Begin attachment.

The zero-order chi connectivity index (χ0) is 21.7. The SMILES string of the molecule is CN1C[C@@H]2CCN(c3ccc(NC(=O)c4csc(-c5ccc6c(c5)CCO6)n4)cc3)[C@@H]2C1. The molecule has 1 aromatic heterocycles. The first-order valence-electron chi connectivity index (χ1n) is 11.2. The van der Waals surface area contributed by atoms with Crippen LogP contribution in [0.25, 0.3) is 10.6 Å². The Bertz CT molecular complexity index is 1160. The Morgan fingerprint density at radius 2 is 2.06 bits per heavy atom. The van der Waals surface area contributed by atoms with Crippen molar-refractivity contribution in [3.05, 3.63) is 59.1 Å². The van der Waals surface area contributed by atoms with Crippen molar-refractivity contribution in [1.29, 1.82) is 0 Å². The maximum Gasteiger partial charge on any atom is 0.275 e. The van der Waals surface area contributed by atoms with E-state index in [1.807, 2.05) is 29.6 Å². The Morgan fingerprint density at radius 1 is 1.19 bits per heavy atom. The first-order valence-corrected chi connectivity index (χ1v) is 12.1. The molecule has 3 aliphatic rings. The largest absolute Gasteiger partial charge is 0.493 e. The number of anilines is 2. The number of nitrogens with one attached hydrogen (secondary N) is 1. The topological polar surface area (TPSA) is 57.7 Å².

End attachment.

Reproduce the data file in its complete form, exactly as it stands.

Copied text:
The zero-order chi connectivity index (χ0) is 21.7. The SMILES string of the molecule is CN1C[C@@H]2CCN(c3ccc(NC(=O)c4csc(-c5ccc6c(c5)CCO6)n4)cc3)[C@@H]2C1. The molecule has 1 aromatic heterocycles. The first-order valence-electron chi connectivity index (χ1n) is 11.2. The van der Waals surface area contributed by atoms with Crippen LogP contribution in [0.25, 0.3) is 10.6 Å². The Bertz CT molecular complexity index is 1160. The Morgan fingerprint density at radius 2 is 2.06 bits per heavy atom. The van der Waals surface area contributed by atoms with Crippen molar-refractivity contribution in [3.05, 3.63) is 59.1 Å². The van der Waals surface area contributed by atoms with Crippen molar-refractivity contribution in [1.29, 1.82) is 0 Å². The maximum Gasteiger partial charge on any atom is 0.275 e. The van der Waals surface area contributed by atoms with E-state index in [1.807, 2.05) is 29.6 Å². The Morgan fingerprint density at radius 1 is 1.19 bits per heavy atom. The first-order valence-corrected chi connectivity index (χ1v) is 12.1. The molecule has 3 aliphatic rings. The largest absolute Gasteiger partial charge is 0.493 e. The number of anilines is 2. The number of nitrogens with one attached hydrogen (secondary N) is 1. The topological polar surface area (TPSA) is 57.7 Å².